Alcamo et al., 2003
This excerpt has been prepared by Mareen E. Hofmann in the context of
the ADAM "Meta-analysis of impacts, vulnerability and adaptation (CCIVA)
assessments in Europe". Please note that the corresponding study was not
itself a part of the ADAM project!
Alcamo, J.; Doll, P.; Heinrichs, T.; Kaspar, F.; Lehner, B.; Rosch, T.; Siebert, S.: Global estimates of water withdrawals and availability under current and future business-as-usual conditions. Hydrological Sciences Journal, 48: 339-348; 2003
You should take a look at this study if you are interested in:
economic sector: Technology
environmental issue: Water resources
One sentence summary:
The paper presents global estimates of water availability, water withdrawals, and other indicators on the river-basin scale by applying the WaterGAP 2 model to the current and future water situation; main results include that currently about one-fourth of the world river basin area might be considered to be under severe water stress because of high water withdrawals compared to the water availability, and that in over half of the world river basin areas water withdrawals will grow due to population and economic growth leading to rising demand for water, which outweigh assumed improvement in water-use efficiency.
type of study: Impact projection models(s): WaterGAP 2
1. The current global water situation
• The WaterGAP 2 model applied to the current global water situation showed that in about 24 % of the world river basin area the water withdrawal to availability ratio is greater than 0.4, which is considered by some experts as an indication of ''severe water stress''. • The resulting impacts are expected to be stronger in developing countries than in industrialized ones.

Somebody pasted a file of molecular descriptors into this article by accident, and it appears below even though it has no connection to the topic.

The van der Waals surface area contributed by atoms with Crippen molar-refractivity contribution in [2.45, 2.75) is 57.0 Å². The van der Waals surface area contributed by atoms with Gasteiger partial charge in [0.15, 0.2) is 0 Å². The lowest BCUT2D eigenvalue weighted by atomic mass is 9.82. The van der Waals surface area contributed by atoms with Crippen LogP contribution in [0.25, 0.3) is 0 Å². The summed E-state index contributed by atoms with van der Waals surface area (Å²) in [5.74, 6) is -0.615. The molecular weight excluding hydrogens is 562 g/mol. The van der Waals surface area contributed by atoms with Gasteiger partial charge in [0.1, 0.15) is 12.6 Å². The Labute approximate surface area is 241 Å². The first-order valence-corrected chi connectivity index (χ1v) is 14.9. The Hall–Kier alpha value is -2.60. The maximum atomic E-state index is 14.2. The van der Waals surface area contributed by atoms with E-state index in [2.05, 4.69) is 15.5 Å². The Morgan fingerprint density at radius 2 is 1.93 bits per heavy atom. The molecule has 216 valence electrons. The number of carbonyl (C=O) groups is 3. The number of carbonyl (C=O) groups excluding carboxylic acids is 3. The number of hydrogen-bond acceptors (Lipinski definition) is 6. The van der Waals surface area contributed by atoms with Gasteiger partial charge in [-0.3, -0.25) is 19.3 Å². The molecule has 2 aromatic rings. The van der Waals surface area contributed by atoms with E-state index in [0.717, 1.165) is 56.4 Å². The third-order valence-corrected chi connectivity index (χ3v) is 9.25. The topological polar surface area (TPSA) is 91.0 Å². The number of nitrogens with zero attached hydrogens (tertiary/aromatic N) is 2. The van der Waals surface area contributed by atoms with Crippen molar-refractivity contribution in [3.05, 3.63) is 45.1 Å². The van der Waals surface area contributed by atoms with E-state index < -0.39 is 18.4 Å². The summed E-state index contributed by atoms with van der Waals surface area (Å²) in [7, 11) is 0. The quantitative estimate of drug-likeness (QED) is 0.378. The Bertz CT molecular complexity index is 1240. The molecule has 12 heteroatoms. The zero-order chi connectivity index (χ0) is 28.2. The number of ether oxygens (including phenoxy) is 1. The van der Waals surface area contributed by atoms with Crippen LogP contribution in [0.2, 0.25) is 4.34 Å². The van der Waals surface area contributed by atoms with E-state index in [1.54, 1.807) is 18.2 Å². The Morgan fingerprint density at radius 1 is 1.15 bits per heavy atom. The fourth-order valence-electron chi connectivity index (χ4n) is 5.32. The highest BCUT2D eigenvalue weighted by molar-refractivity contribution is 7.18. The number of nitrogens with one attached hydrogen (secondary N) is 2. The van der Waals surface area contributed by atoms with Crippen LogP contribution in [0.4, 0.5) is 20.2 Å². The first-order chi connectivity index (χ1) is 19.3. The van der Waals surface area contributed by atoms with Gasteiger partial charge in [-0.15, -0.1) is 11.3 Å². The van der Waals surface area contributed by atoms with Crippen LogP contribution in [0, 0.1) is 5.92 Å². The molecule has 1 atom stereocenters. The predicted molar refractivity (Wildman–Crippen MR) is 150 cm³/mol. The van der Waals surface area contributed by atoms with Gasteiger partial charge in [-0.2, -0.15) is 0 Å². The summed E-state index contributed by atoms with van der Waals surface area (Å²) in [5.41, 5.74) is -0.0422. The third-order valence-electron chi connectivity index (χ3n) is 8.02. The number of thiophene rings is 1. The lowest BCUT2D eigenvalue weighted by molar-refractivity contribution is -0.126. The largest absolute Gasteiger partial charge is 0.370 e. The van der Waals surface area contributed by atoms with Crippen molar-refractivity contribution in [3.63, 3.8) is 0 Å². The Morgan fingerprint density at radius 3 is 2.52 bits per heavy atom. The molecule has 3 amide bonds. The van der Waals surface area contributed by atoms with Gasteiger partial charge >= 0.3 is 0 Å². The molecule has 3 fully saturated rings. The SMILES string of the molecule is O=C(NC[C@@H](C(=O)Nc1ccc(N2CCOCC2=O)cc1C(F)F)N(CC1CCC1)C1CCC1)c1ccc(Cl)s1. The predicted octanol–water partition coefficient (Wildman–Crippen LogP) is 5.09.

2. Future global water situation
• In about 41 % of world river basin area, water withdrawals are expected to stabilize or decrease up to 2025 under a ''business-as-usual'' scenario of demographic, economic and technological trends because of the saturation of water needs and improvement in water-use efficiency. • Elsewhere, withdrawals are expected to increase because of rising water demand due to population and economic growth, which outweigh assumed improvement in water-use efficiency.
3. Uncertainty of computed estimates
• The uncertainty of the computed results is likely to have a strong geographical variability.
 "It is likely that, due to both climate change and increasing water withdrawals, the river-basin area affected by severe water stress (withdrawal : availability >0.40) will increase and lead to increasing competition for available water resources (Alcamo et al., 2003; Schroter et al., 2005)."
quoted from IPCC AR4 II, p.550
Key future impacts and vulnerabilities Water resources
© 2009 ADAM, Adaptation and Mitigation Strategies: Supporting European climate policy